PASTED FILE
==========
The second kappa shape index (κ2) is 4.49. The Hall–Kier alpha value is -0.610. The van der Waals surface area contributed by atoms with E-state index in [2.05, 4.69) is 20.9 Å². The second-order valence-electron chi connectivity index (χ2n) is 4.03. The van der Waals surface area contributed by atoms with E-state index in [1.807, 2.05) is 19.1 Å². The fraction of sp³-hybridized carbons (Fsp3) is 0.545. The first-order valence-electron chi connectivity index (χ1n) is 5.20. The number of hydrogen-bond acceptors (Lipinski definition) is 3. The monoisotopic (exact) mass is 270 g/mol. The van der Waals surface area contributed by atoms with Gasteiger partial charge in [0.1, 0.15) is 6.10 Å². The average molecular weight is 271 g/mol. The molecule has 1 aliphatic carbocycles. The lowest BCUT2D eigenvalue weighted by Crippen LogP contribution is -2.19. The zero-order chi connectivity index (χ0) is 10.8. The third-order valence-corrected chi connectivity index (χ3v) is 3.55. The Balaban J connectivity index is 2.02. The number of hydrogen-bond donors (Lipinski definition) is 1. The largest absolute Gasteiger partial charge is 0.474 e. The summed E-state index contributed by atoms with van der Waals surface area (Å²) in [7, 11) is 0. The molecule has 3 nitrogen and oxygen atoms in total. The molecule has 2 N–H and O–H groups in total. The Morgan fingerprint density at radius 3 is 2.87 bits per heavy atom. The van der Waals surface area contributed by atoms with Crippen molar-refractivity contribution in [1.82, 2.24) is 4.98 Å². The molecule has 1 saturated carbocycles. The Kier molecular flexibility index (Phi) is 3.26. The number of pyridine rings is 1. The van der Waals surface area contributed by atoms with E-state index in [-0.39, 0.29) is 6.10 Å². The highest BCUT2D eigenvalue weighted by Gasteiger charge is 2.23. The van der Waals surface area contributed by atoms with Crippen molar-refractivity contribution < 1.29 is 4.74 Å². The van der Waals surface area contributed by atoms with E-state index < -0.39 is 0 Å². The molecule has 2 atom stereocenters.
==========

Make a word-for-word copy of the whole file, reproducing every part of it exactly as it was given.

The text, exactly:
The second kappa shape index (κ2) is 4.49. The Hall–Kier alpha value is -0.610. The van der Waals surface area contributed by atoms with E-state index in [2.05, 4.69) is 20.9 Å². The second-order valence-electron chi connectivity index (χ2n) is 4.03. The van der Waals surface area contributed by atoms with E-state index in [1.807, 2.05) is 19.1 Å². The fraction of sp³-hybridized carbons (Fsp3) is 0.545. The first-order valence-electron chi connectivity index (χ1n) is 5.20. The number of hydrogen-bond acceptors (Lipinski definition) is 3. The monoisotopic (exact) mass is 270 g/mol. The van der Waals surface area contributed by atoms with Gasteiger partial charge in [0.1, 0.15) is 6.10 Å². The average molecular weight is 271 g/mol. The molecule has 1 aliphatic carbocycles. The lowest BCUT2D eigenvalue weighted by Crippen LogP contribution is -2.19. The zero-order chi connectivity index (χ0) is 10.8. The third-order valence-corrected chi connectivity index (χ3v) is 3.55. The Balaban J connectivity index is 2.02. The number of hydrogen-bond donors (Lipinski definition) is 1. The largest absolute Gasteiger partial charge is 0.474 e. The summed E-state index contributed by atoms with van der Waals surface area (Å²) in [7, 11) is 0. The molecule has 3 nitrogen and oxygen atoms in total. The molecule has 2 N–H and O–H groups in total. The Morgan fingerprint density at radius 3 is 2.87 bits per heavy atom. The van der Waals surface area contributed by atoms with Crippen molar-refractivity contribution in [1.82, 2.24) is 4.98 Å². The molecule has 1 saturated carbocycles. The Kier molecular flexibility index (Phi) is 3.26. The number of pyridine rings is 1. The van der Waals surface area contributed by atoms with E-state index in [-0.39, 0.29) is 6.10 Å². The highest BCUT2D eigenvalue weighted by Gasteiger charge is 2.23. The van der Waals surface area contributed by atoms with Crippen molar-refractivity contribution < 1.29 is 4.74 Å². The van der Waals surface area contributed by atoms with E-state index < -0.39 is 0 Å². The molecule has 2 atom stereocenters.